• Complications: Adults are five times more likely to die from asthma than children. Women also have a higher risk of dying from asthma compared to men.
  • Medication interactions: Certain heart medications like beta blockers, aspirin, and ACE inhibitors can potentially interact with asthma medicines or trigger asthma-like symptoms. Heart medication use in children is less common than in adults. [6]

Asthma Treatment

a woman using an asthma inhaler

Managing asthma requires a multi-pronged strategy. Medications can help control symptoms and improve lung function, but avoiding triggers is equally crucial. This combined approach is important in maintaining respiratory health.


Medications play a crucial role in managing asthma, and the type and frequency of medication you require will depend on the severity of your condition. There are two main categories of asthma medications: controllers and bronchodilators.

  • Controllers reduce inflammation in your airways. It is important to take these medications daily to maintain long-term control over your asthma. By consistently using controllers, you will notice a reduction in symptoms as the medication treats the underlying inflammation.
  • Bronchodilators provide relief from bronchoconstriction, which is the narrowing of the airways. They help relax and widen the airways, making it easier to breathe. Bronchodilators can be short-acting or long-acting. Short-acting bronchodilators are often referred to as "rescue" inhalers and are used for immediate short-term relief from sudden asthma symptoms. Long-acting bronchodilators take longer to provide relief but provide extended relief compared to rescue inhalers. [7]

If you require both controller and bronchodilator medications, your doctor may prescribe a combination inhaler for convenience. These inhalers contain both medications in one device. [7] Popular combination inhalers include:

Avoiding Triggers

If you have asthma, knowing your triggers and avoiding them is critical to managing your condition and preventing attacks. An asthma attack occurs when your symptoms worsen due to exposure to certain triggers. The triggers that lead to an asthma attack can differ from person to person. [8]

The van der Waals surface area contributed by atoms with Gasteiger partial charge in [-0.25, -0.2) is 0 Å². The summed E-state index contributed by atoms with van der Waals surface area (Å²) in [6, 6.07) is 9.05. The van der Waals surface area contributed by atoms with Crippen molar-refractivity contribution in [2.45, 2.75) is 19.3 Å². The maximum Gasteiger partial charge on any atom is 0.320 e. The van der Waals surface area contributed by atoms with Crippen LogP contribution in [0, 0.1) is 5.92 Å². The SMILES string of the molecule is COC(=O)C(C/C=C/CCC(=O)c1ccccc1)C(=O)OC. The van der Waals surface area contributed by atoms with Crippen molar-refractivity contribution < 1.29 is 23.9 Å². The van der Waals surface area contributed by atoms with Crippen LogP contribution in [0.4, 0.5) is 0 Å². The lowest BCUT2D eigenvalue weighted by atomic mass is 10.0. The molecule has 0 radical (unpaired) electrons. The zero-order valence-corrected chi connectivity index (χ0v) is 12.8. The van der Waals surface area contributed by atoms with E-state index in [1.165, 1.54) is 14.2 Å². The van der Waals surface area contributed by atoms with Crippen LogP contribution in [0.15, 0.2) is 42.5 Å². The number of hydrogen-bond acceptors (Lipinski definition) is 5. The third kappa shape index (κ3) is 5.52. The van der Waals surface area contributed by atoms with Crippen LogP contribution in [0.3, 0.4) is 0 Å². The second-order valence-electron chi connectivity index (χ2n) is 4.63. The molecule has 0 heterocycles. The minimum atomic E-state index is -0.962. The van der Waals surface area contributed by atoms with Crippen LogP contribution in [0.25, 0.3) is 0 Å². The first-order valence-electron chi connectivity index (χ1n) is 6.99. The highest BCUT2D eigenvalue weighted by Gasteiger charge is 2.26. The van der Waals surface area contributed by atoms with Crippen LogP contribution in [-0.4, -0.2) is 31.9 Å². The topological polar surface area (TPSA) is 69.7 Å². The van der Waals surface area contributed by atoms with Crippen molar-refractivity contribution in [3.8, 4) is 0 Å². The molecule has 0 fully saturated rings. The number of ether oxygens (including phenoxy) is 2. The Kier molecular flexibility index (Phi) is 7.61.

Some of the most common triggers include:

  • Second-hand smoke and tobacco smoke contain harmful chemicals that can irritate your lungs and airways, leading to an asthma attack. Do your best to avoid smoking and exposure to second-hand smoke.
  • Dust mites are tiny bugs that live in many homes. For those with dust mite allergies, exposure can trigger an asthma attack. Use allergen-proof covers for bedding, wash bedding weekly in hot water, reduce humidity, and avoid down bedding.
  • Outdoor air pollution from sources like vehicle emissions, wildfires, and factories releases gases and small particles that can trigger attacks. Monitor air quality forecasts and limit time outside when pollution levels are high.
  • Pet dander and saliva contain proteins that can trigger attacks in those with pet allergies. If possible, find a new home for pets. Otherwise, bathe pets weekly, keep them out of the bedroom, use an air purifier with a HEPA filter, and use allergen-proof bedding.
  • Mold growth releases spores that can trigger attacks even without an allergy. Excess moisture leads to mold in places like bathrooms, kitchens, basements, or areas with water damage. Eliminate excess moisture and clean up any mold to help prevent attacks.
  • Disinfectants and harsh cleaning products contain chemicals that can irritate your lungs and airways, triggering an attack. Stay away from areas where these products were recently used or are in use. [8]


Asthma is a condition that can develop at any stage of life, and it is crucial to remain vigilant for its symptoms. If you suspect that you may be experiencing signs of asthma, it is essential to seek medical attention. The good news is that there are numerous treatments and lifestyle adjustments that can help you effectively manage your asthma as an adult.

The content in this article is intended for informational purposes only. This website does not provide medical advice. In all circumstances, you should always seek the advice of your physician and/or other qualified health professionals(s) for drug, medical condition, or treatment advice. The content provided on this website is not a substitute for professional medical advice, diagnosis, or treatment.